Published by Jeremy. Last Updated on July 7, 2023.
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The last year has been rough.
Not just in a “quarantining-at-home-sucks” rough, but also as a travel writer I've had to effectively kill my business as a matter of public safety. I won't bore you with the details, but suffice it to say that our traffic is dead, our social media reach is dead, and it is going to be a hell of a time to turn things around over the coming months and years.
I'm thankful, in many ways, that I also have a local blog for my city because after the initial shutdown many people had to stick local by default. In fact, March 2021 was our third best traffic month ever and we expect that only to rise as more and more individuals get vaccinated.
But what about this travel blog? In the last 12 months, we went on precisely one trip- a socially distant road trip to the Finger Lakes to enjoy some wine outdoors for a long weekend (with quarantines before and after our trip, of course).
Now that we are fully vaccinated, well, it is time to change that. We are starting to travel again, and in this one we are sharing a bit more on how we are approaching things.
We Waited to Get the Vaccine to Travel Properly
We need to reiterate an important point we made above- we are now fully vaccinated. Not only that, we waited 14 days after our second dose before traveling again (exactly 14 days, but who is counting?).
It is our thought that anyone who wants to travel after being vaccinated should do so, but it is very important to highlight two points:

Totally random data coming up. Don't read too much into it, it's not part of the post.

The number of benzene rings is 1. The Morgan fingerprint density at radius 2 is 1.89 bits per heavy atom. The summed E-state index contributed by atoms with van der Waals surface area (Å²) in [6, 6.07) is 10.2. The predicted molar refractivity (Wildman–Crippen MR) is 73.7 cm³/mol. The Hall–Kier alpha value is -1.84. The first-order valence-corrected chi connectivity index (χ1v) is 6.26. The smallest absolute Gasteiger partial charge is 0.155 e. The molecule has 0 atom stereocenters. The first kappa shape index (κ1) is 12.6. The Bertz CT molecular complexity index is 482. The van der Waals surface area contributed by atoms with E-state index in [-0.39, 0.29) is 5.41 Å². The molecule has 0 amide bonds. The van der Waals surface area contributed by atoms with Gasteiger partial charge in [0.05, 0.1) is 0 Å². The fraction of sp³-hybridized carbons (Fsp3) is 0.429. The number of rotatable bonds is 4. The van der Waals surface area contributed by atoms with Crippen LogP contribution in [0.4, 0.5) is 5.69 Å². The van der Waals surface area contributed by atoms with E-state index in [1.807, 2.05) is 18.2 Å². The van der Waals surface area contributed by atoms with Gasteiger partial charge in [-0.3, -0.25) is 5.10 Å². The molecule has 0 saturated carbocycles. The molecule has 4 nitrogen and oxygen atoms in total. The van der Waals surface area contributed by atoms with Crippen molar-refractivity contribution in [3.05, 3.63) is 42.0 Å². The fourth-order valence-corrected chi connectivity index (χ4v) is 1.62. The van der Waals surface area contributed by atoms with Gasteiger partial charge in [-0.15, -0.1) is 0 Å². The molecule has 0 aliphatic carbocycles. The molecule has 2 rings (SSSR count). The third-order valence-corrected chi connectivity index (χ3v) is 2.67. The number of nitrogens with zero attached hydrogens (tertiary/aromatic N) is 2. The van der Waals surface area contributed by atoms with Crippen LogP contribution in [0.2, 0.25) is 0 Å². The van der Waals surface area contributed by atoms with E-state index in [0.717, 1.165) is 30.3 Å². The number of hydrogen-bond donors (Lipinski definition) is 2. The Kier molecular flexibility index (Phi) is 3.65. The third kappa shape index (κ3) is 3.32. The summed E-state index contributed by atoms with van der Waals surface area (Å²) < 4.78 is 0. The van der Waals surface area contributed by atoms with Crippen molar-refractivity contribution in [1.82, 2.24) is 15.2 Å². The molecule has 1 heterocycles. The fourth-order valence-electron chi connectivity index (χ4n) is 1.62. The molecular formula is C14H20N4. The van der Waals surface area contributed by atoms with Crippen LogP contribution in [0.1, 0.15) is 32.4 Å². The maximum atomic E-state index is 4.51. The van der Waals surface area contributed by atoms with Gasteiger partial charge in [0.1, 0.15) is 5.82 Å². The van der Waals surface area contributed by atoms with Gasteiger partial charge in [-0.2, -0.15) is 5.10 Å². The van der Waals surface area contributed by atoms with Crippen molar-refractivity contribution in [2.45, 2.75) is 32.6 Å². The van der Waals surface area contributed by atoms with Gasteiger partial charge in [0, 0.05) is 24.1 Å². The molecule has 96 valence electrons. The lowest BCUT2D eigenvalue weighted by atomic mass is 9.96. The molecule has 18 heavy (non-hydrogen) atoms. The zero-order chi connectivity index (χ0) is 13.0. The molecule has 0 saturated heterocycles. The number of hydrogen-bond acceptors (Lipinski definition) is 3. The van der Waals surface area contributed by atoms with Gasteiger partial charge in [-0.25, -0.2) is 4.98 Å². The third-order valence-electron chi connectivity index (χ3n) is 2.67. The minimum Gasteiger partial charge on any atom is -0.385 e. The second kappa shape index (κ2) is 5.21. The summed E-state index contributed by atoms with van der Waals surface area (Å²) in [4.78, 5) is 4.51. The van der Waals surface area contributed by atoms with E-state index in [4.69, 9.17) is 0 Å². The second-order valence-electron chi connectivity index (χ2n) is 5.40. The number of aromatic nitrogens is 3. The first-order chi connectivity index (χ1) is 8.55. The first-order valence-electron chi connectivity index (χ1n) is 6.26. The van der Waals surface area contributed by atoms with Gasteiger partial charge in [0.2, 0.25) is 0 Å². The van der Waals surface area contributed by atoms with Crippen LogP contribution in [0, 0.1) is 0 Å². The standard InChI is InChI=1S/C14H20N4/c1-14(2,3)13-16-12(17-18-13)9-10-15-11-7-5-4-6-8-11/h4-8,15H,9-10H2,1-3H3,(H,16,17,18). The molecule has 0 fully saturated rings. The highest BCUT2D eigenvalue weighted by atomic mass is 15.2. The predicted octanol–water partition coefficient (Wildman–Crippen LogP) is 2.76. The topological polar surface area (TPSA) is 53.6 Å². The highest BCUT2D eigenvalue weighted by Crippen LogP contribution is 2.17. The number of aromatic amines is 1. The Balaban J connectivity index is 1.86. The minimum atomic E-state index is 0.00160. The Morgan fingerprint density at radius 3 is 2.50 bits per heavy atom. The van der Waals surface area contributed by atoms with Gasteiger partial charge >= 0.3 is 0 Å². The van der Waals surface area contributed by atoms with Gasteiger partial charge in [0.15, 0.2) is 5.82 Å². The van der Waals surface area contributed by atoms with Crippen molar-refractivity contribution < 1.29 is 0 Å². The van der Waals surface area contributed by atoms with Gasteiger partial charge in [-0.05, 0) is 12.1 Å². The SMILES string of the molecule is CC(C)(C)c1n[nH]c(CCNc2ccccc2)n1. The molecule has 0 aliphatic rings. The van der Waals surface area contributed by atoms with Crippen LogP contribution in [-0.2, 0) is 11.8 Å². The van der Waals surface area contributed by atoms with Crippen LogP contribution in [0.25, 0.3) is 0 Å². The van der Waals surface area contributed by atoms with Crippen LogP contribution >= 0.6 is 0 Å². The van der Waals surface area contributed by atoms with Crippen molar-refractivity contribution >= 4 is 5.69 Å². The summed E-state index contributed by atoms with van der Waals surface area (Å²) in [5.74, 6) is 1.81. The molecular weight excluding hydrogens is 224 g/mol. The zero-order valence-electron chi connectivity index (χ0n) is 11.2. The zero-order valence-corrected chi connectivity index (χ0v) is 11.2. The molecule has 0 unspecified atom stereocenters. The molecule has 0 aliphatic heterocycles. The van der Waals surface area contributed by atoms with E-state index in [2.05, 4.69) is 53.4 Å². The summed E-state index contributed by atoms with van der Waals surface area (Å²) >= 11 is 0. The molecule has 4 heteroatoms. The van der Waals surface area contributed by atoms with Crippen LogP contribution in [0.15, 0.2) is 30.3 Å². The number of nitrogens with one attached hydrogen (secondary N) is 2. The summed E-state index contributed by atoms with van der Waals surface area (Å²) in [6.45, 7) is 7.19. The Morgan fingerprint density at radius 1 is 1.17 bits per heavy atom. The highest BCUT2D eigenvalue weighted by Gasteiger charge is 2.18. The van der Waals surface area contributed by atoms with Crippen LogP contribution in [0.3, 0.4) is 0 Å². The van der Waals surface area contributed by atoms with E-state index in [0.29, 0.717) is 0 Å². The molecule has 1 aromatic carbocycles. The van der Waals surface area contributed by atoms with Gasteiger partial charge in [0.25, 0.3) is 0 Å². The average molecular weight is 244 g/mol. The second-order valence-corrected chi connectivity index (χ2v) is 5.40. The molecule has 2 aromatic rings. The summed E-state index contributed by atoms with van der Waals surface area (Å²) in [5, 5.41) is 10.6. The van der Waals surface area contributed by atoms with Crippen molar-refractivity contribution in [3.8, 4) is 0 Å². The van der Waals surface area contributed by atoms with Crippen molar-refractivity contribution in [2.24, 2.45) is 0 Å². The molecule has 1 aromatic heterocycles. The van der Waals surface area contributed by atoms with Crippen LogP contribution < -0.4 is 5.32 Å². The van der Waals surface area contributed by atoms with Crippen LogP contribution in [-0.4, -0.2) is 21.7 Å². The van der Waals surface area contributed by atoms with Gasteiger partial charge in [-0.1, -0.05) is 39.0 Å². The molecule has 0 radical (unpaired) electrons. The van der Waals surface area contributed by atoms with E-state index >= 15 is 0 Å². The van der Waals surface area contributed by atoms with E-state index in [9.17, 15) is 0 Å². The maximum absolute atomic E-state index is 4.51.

- Max vaccine effectiveness is generally considered to be two weeks after your last dose (some vaccines may be shorter).
- Traveling without the vaccine is a recipe for catching and/or spreading COVID outright.
If you get the vaccine and travel within two weeks after your second dose, your risk of catching and/or spreading COVID is much higher. If you travel and refuse to get the vaccine outright, well, statistically speaking you're going to catch COVID eventually. There is no middle ground here as the disease is, sadly, not going away.
That being said, the CDC has revised its guidance on fully vaccinated travel which includes reducing the need for testing and post-trip quarantining after traveling domestically. That is great news for us and is exactly while we'll be hitting the road once again.
But just because the CDC no longer recommends post-travel quarantining for vaccinated travelers, there are still some things you should do in order to travel safely.
Best Travel Practices in the Near Term Post-Vaccine
When it comes to traveling after you get a vaccine, you may think that you can go back to the way things were without any risk of consequence. If you think that, well, you're wrong. If you'd like to argue this, well, I will have even harsher words for you- so let's not.
Whether you like it or not, in many places social distancing rules are still in place, and these are required of those who are vaccinated as much as those who are not. While the vaccine seems likely to reduce your ability to transmit the disease, it is entirely possible that 5-20% of those who get vaccinated could still get sick (depending on if they got a two-dose or one-dose shot respectively). They, in all likelihood, are still going to be able to spread COVID to others to some degree.
As such, basic procedures like extra hand washing, mask-wearing, distancing, and the like should still be respected as well as quarantining if you are showing any symptoms (including, but not limited to, a positive test result after showing symptoms).